The Lotus E20 has been arguably the most consistently fast car so far during this thrilling 2012 season. Kimi Räikkönen has already picked up a third and a second place, and sits sixth in the standings (60). Romain Grosjean has achieved the same podium placings and is just two points behind his team-mate. The next step is clear.
Valencia Street Circuit winds around a harbour and across a dynamic-looking swing bridge, which is welded shut, forcing yacht captains to get their berths in the harbour before the track action begins.
Valencia has one notable straight, which is one more than Monaco, and encourages overtaking - though we’ve seen little of it in the four years since the track appeared on the calendar. As with any street circuit, there are more bumps than on a purpose built track, and the first proper corner – Turn 2 – is made trickier by being both bumpy and tight.
The next stretch is rather stop-start in nature down to Turn 8, with the emphasis on traction rather than aerodynamic grip. Between Turns 10 and 12 the cars run flat-out for 12 seconds.
There are 25 corners in total, which make this circuit physically challenging over the course of 57 laps, and it’s easy to make a mistake. Due to its coastal location, a strong sea breeze can cause balance problems.
Local start time: 14h00
Number of laps: 57
Circuit length: 5.419km
Race distance: 308.883km
Lap record: Timo Glock (Toyota, 2009), 1m38.683
WHAT THE DRIVERS SAY:
Kimi Räikkönen: “Valencia is a street circuit, but the layout is not like Albert Park, Monaco or Montreal. It’s definitely the fastest track of these four. It’s likely to be hot and we seem to go well in warm conditions so that’s what we’ll be hoping for. Qualifying is going to be very, very important again here. Obviously, there will be an advantage to starting on the clean side of the track as the streets are only used as a circuit once each year. It’s not an easy place to overtake and we’ll have to see how much help the DRS will be. Valencia is all about being very consistent. It’s so easy to lose time with small mistakes. I’ve never won in Valencia, so it’s a good target. Last time I raced in Valencia I finished in third after starting from sixth on the grid, which was not too bad.”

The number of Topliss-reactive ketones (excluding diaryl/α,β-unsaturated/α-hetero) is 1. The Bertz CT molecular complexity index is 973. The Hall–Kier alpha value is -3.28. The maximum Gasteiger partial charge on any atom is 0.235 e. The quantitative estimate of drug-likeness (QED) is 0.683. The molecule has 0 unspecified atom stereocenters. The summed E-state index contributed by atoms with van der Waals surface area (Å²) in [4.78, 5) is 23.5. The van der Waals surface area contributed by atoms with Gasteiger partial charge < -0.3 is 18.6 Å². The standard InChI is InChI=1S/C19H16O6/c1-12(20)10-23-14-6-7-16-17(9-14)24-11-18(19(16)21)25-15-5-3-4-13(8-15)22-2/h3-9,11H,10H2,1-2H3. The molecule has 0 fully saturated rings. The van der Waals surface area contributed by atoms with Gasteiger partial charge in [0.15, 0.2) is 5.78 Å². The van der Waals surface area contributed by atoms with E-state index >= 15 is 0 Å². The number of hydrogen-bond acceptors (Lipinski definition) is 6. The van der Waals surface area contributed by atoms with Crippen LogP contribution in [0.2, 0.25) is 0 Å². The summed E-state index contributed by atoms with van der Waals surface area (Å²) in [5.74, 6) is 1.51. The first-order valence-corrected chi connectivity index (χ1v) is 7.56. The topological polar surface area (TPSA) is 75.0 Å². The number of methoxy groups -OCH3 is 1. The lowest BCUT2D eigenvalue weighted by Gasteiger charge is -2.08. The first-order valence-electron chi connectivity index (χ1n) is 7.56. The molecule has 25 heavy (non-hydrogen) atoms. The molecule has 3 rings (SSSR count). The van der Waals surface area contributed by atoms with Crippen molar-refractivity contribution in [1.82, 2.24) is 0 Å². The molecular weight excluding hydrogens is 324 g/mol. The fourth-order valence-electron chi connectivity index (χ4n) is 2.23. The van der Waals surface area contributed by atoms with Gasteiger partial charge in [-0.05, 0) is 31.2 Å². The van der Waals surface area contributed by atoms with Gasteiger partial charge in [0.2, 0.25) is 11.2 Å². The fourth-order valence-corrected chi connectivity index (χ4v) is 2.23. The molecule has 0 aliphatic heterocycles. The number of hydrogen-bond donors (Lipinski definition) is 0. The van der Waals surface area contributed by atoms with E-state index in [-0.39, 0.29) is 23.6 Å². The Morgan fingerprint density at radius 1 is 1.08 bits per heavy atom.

Romain Grosjean: “The gap to the win is not that big. We need to qualify better, that is not our strength this season but we are working on it. I think Friday and Saturday were quite difficult for us in Canada but we have been learning a lot about the car so it’s good that we now have that in our pocket for the next races. I made my Formula One debut in Valencia 2009, so it brings back good memories and it’s a circuit I like anyway. I had a podium in the first GP2 race here in 2008 and was leading the second race until somebody took me out! Then I managed to win in 2011, so it’s a circuit I’m comfortable with for sure. It definitely helps to know the track already as it usually takes less time to get up to speed and you have a rough idea of where the braking points, turn ins and so on will be. There’s always a great atmosphere too; the city centre is obviously very close, and the America’s Cup harbour is a really nice place to go. The track itself it quite interesting; there are a few second / third gear corners, some high speed sectors, heavy braking zones and usually good weather too so on paper it’s a circuit that could suit us quite well. Hopefully this will be the case!”
Santiago Calatrava’s City of Arts and Sciences is a masterpiece surrounded by mirror-calm waters. L’Hemispheric is built in the shape of an eye and features an IMAX cinema, planetarium and laserium, while the Principe Felipe Science Museum behind it resembles the skeleton of a whale.
Also part of the City of Arts and Sciences, L’Oceanographic has sharks, Beluga whales, walruses, sea lions, penguins and manta rays, which inhabit nine underwater towers. The marine park simulates tropical seas and polar oceans, and also has a spectacular dolphinarium. The piranha club is popular with spectators too, but you have to trot down to the F1 paddock to see that.
Monty Python fans will be thrilled to discover that the (alleged) Holy Grail resides here, in Valencia’s Old Quarter at the Santa Maria Cathedral. Whether it really is the cup used by JC and his disciples at the Last Supper is disputed, but plenty of scholars and historians believe it’s the most likely candidate.
Spitting distance from the paddock, Valencia’s proudest tapas bar, Casa Montaña, is also one of the least expensive. Order their delicious anchovies and cod fish croquettes. Wine tastings are often organised. Participants are requested not to wear perfume, in case it throws them off the scent.
Café Infanta is a mentally eclectic bar, which draws every demographic known to man, all in search of a good time. Décor amounts to a clutter of cinematic memorabilia. Specialities include the Café Infanta vodka-based cocktail, and whisky and gin mixes. Music ranges from jazz to opera and disco to salsa. Should you visit on Wednesday you’ll find an antiques auction begins at midnight. Bizarre.
Club Las Animas Puerto is right on the circuit, down at Turn 7, and actually features a grandstand built into the dance floor. Guests can watch the race with a refreshing Piña Colada, should they wish. At night, it gets packed out – David Coulthard had one of several retirement parties here (no, not just when his car broke down).